Slides That Work!

In our continuing quest to do all we can to foster GREAT congregational singing in our churches, I want to bring up another thing we can do to help us reach our goal. I realize that the use of slides to project song lyrics is still very controversial in some circles. And yet, it seems to be a trend that is not going away any time soon. The use of lyric slides began with the best of intentions, I feel. Worship leaders wanted to present some of the newer music being written to their congregations without waiting for them to appear in written collections (new hymnals, praise song collections, etc.). Also, in churches where more demonstrative worship was the norm (raising of hands, clapping, waving of banners, etc.), it was helpful to have the song lyrics projected. Try holding a hymnal and clapping at the same time. You get my point.

So, for the purposes of this article, we’re going to assume you are in a church where song slides are being used. Now let’s work on making sure those slides are the very best they can be – and, that they actually HELP those in the congregation be able to sing along with the worship team. What are some best practices in creating effective slides?

  • Have good color contrast between words and background. Solid backgrounds usually work best, as nature scenes or other designs can sometimes make it difficult to read the words. Very subtle designs might work, but clarity of the lyrics needs to be the supreme consideration. I favor a dark blue background with white letters, but other dark colors for the background would work as well, I’m sure. Blending with the color scheme of the sanctuary or worship space might also be considered. I was once at a conference in a large hall where the song lyrics were projected over a live video of the worship band, which was leading the singing. I was sequentially distracted first by the guitar player, then the drummer and the keyboard player in turn.  Needless to say, it was a good thing I knew the song!
  • Use a font that is large enough and plain enough for everyone (seniors included) to be able to read easily.
  • Indicate solos or instrumental interludes on the slide. Then indicate when the congregation is to join in again. That way, there are no “accidental soloists” in the congregation, heartily singing out in the middle of a guitar solo or trying to sing a duet with your soloist!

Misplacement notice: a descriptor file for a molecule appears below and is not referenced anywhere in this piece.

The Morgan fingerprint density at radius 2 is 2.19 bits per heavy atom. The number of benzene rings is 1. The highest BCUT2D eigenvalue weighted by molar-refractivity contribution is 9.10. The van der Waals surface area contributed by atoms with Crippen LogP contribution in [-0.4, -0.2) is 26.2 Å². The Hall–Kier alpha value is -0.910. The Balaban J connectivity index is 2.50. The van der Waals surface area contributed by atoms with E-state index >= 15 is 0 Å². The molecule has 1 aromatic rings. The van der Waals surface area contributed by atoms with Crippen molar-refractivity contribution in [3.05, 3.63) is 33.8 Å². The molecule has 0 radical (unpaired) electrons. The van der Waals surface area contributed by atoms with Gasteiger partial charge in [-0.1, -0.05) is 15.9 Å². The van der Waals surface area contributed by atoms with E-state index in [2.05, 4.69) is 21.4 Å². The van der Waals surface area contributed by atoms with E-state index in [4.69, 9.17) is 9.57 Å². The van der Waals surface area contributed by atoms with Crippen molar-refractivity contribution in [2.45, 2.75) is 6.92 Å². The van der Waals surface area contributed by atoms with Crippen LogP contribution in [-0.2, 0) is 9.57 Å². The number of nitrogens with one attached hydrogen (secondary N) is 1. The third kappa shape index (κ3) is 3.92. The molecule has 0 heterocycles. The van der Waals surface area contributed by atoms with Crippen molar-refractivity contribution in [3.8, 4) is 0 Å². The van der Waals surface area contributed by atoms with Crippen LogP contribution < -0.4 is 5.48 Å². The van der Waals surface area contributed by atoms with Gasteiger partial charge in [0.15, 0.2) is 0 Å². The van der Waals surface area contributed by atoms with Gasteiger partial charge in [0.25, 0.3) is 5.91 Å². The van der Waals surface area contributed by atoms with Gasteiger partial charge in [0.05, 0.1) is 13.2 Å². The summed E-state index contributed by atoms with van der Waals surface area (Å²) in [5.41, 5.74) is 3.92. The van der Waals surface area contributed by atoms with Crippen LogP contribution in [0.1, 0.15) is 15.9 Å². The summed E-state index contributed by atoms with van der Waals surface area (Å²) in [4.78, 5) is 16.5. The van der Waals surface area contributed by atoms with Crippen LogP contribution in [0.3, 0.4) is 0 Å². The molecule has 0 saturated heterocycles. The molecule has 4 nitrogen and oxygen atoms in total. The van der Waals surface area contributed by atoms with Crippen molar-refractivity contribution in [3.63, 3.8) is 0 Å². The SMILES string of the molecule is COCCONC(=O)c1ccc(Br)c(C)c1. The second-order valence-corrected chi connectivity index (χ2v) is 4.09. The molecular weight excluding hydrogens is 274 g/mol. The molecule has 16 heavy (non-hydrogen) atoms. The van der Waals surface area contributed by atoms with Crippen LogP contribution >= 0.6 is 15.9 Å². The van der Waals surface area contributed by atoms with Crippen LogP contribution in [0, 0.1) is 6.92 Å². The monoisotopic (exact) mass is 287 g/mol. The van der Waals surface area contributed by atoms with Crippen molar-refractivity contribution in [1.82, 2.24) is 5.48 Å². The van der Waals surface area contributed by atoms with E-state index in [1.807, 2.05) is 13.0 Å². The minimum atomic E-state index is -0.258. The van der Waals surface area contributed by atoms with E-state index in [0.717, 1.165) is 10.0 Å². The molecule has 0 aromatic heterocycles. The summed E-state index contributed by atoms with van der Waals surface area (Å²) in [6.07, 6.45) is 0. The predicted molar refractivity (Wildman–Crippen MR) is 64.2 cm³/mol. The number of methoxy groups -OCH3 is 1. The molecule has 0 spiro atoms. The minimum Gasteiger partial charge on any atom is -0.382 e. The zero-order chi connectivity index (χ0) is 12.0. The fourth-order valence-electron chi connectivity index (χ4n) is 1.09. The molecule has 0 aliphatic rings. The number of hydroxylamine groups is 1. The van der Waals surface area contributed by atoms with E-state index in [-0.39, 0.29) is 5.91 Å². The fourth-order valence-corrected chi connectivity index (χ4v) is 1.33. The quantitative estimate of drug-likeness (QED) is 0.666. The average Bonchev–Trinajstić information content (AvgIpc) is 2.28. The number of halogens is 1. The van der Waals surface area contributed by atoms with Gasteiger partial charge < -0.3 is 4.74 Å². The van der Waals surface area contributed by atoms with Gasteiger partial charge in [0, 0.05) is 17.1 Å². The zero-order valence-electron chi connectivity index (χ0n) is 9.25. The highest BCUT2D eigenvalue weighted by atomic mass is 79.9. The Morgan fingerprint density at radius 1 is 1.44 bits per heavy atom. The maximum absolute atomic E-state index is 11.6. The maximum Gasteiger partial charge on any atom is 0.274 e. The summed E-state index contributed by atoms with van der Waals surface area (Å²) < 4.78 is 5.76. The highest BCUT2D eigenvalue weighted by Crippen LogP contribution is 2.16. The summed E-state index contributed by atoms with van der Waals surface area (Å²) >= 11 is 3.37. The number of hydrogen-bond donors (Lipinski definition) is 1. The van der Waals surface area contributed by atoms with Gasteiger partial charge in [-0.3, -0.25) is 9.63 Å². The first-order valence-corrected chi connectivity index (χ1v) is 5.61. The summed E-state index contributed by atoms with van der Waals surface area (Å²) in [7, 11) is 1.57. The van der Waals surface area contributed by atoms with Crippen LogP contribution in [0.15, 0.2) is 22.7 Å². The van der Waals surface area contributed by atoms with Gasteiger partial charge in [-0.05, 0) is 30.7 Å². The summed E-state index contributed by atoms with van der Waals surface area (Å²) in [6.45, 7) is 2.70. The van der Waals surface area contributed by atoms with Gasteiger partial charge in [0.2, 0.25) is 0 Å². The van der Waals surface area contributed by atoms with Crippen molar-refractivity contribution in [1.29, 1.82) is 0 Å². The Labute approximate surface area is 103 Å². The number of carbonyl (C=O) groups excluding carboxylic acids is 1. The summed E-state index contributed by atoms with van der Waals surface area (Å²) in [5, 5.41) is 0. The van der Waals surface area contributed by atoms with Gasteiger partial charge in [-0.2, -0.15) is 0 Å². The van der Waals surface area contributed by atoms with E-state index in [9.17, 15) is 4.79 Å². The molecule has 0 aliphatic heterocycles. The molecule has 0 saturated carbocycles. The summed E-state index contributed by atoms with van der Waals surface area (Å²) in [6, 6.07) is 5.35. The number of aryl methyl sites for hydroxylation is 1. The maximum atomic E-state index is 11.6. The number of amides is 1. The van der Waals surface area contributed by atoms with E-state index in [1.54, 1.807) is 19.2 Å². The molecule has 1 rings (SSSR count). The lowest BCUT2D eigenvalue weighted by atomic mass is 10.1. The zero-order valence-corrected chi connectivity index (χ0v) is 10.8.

• Select a GREAT operator for your projection system! Make certain that the person responsible for changing the slides during the service is NOT easily distracted!! How many times have we been in situations where the slide doesn’t change, but the song moves on. We’re stuck – having no idea what to sing next! Believe me, not just anyone can do this task!  The slide needs to change BEFORE the last line of the previous slide is finished being sung.  Someone who can concentrate ONLY on this task and who has a good sense of when to change the slide needs to be operating the system!
  • If possible, include a melody line of the song printed out on the slide. This greatly assists in the learning of new songs. And while I realize that not everyone reads music, enough do. And those people will sing out with more confidence in the congregation and lead others who may not read music.  And even if some don’t read music, they will eventually get used to going higher in their voice when the little black dots (notes) go higher on the staff.  And they’ll come to understand how long to hold notes by their color and configuration. I find that so many of the songs being written currently have very unusual melodic rhythms.  Even as a trained musician, I often find it difficult to anticipate when to sing the next word – sometimes the emphasis is misplaced (another of my pet peeves!) on a conjunction or other secondary part of speech, rather than the most important, meaningful words in the phrase. And just to be fair, this is also a problem with some traditional hymns!  Having a printed melody line on the slides will go a long way toward improving the participation of those in your congregation.

Hopefully, some of these tips will assist you in the use of slides in your musical worship and take you further down the road to GREAT congregational singing!

Joyfully serving Him,

Kathy_Sig

Director of Music and Ministries

 

 

2017-01-06T09:09:13+00:00 July 18th, 2016|Making Worship Better|0 Comments

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